In today’s fast-paced world, achieving the right skills as a director is not a target but a journey: business models, socio-economic models, political models – sometimes it seems everything – are changing and old certainties seem to be in the process of continual redefinition. Directors, who play such a critical role in organisations and, indirectly, the fabric of public life, are least able to feel they have achieved the right skills mix.

In general, professionals have a certain credibility and respect in the market, which they need to protect through ongoing learning, adapting and competence.

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Alaba: Let’s talk about entrepreneurshίp. What is your view on how female entrepreneurship can be fostered?

Parmi: Entrepreneurship is a critical contributor towards our economy and should thus be fostered.

Alaba: Το what extent can digital connectivity catalyse South Africa’s economic recovery, for example helping foster both flexible working and the levelling-up of rural areas?

Parmi: Digital can open many doors and opportunities for people to participate in economic activity.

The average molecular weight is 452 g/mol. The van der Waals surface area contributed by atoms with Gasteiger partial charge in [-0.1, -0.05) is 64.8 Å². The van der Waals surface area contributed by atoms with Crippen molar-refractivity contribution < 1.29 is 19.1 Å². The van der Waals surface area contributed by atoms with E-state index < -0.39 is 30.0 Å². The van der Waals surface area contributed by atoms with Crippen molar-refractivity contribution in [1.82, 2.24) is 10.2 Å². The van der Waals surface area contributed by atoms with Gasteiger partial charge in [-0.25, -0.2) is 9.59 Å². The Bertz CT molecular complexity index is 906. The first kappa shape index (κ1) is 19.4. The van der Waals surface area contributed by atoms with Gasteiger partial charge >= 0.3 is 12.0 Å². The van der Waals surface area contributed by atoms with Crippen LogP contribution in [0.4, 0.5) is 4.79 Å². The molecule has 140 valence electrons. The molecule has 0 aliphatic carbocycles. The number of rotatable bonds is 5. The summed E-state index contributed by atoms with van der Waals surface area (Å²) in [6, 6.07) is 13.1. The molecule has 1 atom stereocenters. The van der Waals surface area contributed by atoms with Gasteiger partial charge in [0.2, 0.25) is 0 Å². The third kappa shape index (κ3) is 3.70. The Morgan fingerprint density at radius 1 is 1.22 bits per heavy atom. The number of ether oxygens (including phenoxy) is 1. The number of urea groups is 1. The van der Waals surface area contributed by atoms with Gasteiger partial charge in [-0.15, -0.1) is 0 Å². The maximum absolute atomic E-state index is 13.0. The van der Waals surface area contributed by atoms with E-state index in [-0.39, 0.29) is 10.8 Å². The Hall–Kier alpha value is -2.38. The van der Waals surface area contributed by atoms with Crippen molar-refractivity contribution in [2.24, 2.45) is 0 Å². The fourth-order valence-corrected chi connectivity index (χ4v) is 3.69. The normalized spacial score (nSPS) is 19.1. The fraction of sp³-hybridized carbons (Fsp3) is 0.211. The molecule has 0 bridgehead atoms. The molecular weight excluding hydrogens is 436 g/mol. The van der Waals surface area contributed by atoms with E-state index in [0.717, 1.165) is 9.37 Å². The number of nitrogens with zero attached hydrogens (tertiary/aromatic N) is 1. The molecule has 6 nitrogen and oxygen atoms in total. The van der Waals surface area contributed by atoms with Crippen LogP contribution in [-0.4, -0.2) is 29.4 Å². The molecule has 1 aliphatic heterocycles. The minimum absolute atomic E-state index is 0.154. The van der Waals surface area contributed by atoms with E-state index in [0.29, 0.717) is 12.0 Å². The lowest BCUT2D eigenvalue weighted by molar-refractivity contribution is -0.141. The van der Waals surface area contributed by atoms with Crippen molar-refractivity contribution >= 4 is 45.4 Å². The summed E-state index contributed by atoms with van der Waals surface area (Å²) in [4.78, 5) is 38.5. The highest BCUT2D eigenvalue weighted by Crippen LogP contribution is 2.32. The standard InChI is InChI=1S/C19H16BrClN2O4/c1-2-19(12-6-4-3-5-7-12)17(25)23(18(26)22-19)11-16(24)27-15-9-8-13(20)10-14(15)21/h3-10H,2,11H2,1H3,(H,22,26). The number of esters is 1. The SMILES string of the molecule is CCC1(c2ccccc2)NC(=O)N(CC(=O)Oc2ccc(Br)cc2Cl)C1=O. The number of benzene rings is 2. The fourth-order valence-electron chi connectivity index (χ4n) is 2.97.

Alaba:  Before the year ends, what would you ultimately like to achieve?

Parmi: Greater awareness of the power and impact of good corporate governance can make, not only on companies, but also on a country. South Africa as a country desperately needs ethical and effective leaders to steer our country in the right direction to prosper. We have been lobbying for enhancements in director appointment processes in both the private and public sector in South Africa. It would be great to see some traction on this from the policy makers.

Alaba: Lastly, what has been the most significant-ever moment for you professionally – and what advice would you give your younger self?

Parmi: I have received many accolades including:

  • Rising Star Award from the Nelson Mandela University.
  • Finalist for Businesswoman of the Year at the Top Women Awards.
  • Global Woman Achiever at the World Women Leadership Congress.
  • Ethical Leadership Award at the SAICA Difference Makers Awards.

However, I think my most significant moment professionally has to be having the privilege and honour to lead the IoDSA. In fact I was the youngest person to be CEO of the IoD SA, and the first ever person of colour. This platform gives me an even louder voice to influence and advocate for ethical and effective leadership in South Africa.

In terms of advice to my younger self, a few things I actually often tell my daughter

  1. Girls can do anything boys can do – never let our gender hold you back.
  2. Pick your battles and don’t sweat the small stuff.

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Lesley Ndlovu, Africa’s Climate and Disaster Risk Insurance Leader